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Linear focal elastosis

Author: Dr Beth Wright, Medical Registrar, Perth, Australia, 2012.

What is linear focal elastosis?

Linear focal elastosis is an uncommon dermal elastosis (elastosis refers to degenerative changes in elastic fibres). Only 24 cases have been reported since it was first described in 1989 [1].

What does linear focal elastosis look like?

To the naked eye linear focal elastosis appears as yellow, palpable lines or striae, usually extending horizontally over the lower back or legs.

Who does linear focal elastosis affect?

There are more cases of linear focal elastosis reported in males than in females, and the age of affected individuals ranges between seven and 89 years [2]. There is no evidence of any racial or ethnic predilection [3].

How does linear focal elastosis present?

Linear focal elastosis is usually asymptomatic and is diagnosed incidentally.

It has most commonly been reported to affect the lumbar back region, however there are also reports of linear focal elastosis on the trunk, lower limbs and face [4,5].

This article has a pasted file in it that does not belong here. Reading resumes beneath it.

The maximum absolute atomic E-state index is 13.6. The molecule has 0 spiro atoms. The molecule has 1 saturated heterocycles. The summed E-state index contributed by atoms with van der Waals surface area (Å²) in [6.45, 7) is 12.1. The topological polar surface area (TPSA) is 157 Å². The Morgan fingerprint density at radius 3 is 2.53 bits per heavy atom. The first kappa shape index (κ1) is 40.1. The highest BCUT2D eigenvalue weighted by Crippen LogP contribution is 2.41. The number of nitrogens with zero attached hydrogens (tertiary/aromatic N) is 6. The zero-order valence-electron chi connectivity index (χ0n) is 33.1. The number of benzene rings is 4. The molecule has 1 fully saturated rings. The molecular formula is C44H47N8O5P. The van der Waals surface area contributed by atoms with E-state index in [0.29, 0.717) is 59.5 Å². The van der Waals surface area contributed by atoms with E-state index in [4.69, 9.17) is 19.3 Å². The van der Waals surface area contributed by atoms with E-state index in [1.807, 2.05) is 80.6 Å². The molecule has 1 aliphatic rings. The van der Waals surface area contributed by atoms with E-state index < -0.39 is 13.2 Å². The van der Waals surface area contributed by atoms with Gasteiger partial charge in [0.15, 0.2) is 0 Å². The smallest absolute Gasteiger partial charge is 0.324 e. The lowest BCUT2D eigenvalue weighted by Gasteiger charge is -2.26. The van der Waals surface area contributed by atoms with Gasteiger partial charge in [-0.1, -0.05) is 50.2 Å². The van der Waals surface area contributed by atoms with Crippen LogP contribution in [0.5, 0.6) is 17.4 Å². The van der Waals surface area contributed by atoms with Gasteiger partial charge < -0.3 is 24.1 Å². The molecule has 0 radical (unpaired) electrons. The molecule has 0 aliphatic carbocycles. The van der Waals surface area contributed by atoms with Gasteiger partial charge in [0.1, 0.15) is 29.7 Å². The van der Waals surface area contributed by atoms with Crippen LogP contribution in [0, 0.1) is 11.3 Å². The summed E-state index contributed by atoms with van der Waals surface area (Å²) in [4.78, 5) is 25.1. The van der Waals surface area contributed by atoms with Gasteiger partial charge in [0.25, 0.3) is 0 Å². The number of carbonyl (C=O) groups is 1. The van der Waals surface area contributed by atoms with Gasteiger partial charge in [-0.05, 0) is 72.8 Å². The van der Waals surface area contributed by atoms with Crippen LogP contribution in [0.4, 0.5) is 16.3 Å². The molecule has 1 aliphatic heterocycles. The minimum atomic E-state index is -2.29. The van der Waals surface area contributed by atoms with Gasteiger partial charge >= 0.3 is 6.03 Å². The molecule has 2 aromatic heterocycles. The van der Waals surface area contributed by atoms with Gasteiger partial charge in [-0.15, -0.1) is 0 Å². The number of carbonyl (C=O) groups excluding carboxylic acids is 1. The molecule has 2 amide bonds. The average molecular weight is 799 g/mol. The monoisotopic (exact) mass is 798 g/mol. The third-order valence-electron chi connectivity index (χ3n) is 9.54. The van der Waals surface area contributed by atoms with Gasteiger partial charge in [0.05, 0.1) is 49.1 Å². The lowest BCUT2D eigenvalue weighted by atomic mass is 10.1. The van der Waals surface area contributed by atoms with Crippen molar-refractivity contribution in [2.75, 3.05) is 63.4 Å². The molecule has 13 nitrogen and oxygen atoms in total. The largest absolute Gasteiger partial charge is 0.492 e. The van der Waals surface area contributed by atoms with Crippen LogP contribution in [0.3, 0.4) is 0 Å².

How is linear focal elastosis diagnosed?

Linear focal elastosis is diagnosed clinically by its appearance and distribution, and on skin biopsy. Histology shows a focal increase in abnormal elastic fibres in the dermis.

What causes linear focal elastosis?

The pathogenesis of linear focal elastosis is uncertain.

There are several reports of linear focal elastosis and striae distensae (stretch marks) co existing in the same distribution in affected individuals [1,3]. It has been proposed that linear focal elastosis may represent excessive regeneration of damaged elastic fibres as part of the repair process of striae distensae [6]. However some authors have disputed this, due to differing clinical and histopathological appearances of the disorders.

How is linear focal elastosis treated?

No effective treatment has been described.

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